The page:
This makes the Alliance a mixed bag of adherents -- a membership that is not readily summarized nor characterised -- of a nature that is not easily organised especially in the way far left Leninist type outfits tend to be. It is of no special type. While the SA continues to explore various organisational forms and norms it still is a party in waiting, for now more on a promise than at this moment on delivering the broad socialist party it set out to become.
It has occupied the green left niche in Australian politics and keenly advocated a sharp anti-capitalist agenda in response to Climate Change. In that way it is a major ideological challenge to the pragmatism and pro capitalism of The Greens and its platform is consistently judged the most radical but environmentally sustainable on offer at election time.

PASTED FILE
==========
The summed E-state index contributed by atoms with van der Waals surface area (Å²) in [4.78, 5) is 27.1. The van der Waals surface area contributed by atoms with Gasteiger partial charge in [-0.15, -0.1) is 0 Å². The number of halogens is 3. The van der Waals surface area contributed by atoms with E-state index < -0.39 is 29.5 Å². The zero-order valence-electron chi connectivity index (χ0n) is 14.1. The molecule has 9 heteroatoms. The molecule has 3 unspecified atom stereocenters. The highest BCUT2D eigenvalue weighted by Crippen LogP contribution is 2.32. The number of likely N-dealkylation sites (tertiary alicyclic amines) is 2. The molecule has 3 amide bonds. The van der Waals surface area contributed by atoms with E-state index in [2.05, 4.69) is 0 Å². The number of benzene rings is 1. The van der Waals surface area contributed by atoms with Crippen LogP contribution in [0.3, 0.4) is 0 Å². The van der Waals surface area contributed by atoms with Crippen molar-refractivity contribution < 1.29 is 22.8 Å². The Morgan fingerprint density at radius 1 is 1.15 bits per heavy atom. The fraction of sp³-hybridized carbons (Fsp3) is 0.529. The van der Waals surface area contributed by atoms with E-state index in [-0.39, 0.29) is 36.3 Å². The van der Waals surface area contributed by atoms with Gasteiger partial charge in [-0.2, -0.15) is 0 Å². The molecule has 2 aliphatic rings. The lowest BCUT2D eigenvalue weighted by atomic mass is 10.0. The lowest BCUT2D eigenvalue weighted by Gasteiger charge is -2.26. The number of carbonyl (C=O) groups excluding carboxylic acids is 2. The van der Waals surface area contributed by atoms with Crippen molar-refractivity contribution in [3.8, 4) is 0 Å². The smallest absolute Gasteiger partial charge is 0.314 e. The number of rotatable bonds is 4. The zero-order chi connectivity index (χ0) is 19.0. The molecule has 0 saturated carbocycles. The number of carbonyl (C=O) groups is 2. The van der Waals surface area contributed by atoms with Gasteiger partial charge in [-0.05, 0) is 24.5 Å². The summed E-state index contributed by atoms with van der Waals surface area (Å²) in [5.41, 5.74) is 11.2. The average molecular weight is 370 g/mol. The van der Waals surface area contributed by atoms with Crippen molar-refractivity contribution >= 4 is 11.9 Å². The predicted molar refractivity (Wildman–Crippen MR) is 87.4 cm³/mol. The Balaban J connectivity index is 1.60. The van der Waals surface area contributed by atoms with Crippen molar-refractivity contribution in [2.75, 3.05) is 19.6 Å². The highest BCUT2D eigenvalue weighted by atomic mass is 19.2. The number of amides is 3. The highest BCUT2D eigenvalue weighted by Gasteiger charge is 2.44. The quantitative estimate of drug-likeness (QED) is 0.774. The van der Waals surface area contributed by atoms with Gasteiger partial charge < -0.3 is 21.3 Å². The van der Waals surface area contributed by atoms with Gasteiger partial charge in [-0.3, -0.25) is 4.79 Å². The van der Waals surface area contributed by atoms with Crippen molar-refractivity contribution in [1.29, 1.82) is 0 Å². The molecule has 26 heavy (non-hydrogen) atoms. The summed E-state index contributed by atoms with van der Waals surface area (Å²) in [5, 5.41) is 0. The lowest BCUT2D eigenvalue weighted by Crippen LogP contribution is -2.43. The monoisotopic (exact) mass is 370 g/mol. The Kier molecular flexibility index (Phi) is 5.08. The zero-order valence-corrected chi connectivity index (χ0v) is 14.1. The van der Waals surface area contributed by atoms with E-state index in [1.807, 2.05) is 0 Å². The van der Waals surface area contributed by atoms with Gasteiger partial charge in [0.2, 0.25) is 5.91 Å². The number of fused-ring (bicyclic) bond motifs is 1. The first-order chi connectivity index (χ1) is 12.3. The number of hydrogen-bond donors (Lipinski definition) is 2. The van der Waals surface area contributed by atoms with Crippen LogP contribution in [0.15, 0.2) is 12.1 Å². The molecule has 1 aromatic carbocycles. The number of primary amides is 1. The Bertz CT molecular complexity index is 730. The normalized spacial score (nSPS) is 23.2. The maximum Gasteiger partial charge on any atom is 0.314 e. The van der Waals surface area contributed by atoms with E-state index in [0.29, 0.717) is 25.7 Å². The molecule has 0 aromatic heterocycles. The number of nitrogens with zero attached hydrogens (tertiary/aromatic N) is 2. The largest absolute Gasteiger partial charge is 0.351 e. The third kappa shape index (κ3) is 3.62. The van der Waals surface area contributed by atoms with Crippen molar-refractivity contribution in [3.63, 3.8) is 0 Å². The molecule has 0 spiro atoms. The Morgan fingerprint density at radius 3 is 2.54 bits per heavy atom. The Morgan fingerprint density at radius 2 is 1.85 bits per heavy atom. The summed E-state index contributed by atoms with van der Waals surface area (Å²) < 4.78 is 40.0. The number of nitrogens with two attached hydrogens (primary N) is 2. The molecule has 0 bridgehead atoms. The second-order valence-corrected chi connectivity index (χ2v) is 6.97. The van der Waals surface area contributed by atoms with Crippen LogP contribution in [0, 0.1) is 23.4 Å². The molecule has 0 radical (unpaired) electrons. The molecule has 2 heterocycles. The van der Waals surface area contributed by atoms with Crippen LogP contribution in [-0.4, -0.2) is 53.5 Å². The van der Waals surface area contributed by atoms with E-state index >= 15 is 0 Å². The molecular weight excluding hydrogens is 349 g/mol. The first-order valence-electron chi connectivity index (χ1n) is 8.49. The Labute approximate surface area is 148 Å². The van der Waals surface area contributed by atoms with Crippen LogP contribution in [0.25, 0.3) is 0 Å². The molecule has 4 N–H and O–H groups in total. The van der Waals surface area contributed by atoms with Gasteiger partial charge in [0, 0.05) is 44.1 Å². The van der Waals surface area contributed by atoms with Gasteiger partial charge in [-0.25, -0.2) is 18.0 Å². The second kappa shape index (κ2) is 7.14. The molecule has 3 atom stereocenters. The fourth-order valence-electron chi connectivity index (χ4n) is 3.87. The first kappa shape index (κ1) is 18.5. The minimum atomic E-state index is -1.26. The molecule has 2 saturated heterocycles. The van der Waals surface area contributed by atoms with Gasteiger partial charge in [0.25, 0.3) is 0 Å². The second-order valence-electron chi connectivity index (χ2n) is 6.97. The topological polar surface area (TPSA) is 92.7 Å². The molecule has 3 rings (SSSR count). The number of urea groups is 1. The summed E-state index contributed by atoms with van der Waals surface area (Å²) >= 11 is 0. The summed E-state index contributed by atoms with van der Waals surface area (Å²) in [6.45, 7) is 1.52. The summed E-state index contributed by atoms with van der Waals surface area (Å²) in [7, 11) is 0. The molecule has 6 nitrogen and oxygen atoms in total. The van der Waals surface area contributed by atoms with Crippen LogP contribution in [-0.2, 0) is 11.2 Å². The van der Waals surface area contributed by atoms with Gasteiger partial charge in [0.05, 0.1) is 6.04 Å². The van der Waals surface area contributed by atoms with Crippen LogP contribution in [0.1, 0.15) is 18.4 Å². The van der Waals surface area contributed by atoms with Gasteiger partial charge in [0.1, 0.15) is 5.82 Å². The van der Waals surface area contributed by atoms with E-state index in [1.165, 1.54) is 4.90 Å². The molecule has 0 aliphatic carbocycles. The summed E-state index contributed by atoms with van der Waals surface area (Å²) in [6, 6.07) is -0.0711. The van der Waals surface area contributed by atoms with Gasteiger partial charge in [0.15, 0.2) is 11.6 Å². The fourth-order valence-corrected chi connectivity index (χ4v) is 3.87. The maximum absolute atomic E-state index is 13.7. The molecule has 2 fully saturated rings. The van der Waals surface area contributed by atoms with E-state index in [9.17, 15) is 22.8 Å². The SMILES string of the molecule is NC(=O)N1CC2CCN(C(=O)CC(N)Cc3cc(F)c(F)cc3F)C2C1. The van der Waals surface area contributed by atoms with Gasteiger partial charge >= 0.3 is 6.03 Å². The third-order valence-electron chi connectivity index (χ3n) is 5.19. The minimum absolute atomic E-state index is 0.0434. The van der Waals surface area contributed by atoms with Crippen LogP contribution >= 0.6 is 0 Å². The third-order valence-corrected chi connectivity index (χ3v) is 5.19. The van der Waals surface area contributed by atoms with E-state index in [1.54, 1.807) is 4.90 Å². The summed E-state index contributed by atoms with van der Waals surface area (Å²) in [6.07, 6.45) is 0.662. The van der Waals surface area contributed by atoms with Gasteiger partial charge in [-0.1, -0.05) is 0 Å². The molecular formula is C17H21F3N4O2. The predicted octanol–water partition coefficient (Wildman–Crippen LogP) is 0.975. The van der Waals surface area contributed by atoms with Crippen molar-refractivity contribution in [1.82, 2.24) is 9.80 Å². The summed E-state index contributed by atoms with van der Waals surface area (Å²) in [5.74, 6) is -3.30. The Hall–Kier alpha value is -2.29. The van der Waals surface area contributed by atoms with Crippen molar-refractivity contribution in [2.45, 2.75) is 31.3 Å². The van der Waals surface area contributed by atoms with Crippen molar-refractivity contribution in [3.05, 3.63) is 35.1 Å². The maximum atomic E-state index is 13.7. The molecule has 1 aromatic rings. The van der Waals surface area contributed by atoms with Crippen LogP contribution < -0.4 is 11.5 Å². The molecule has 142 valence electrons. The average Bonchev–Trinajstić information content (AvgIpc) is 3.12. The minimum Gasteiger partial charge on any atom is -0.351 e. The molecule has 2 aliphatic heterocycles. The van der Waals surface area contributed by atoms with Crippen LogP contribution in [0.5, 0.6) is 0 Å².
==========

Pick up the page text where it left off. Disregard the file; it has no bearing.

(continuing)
Similarly, its trade union perspectives both day-to-day on the job and its campaigning advocacy, are absolutely pro worker. While the SA has the broadest trade union implantation on the Australian far left , some unions will donate to the Alliance, but none, thus far, will formally and publicly support it.
That's in part due to its shallow electoral success (esp in comparison to The Greens) and the still strong rule Laborism has over the trade union movement here.
But I think where the Alliance has born the best results has been where it has forged broad alliances in a series of important campaigns and strived to sustain and build on those links.
The Alliance therefore exists on two levels: within itself in the form of a party associating and bringing different socialists together; and more broadly as an exercise in forging and consolidating broader campaigning alliances.
With its 7th National Conference coming up in January 2012, the world is still the SA's oyster.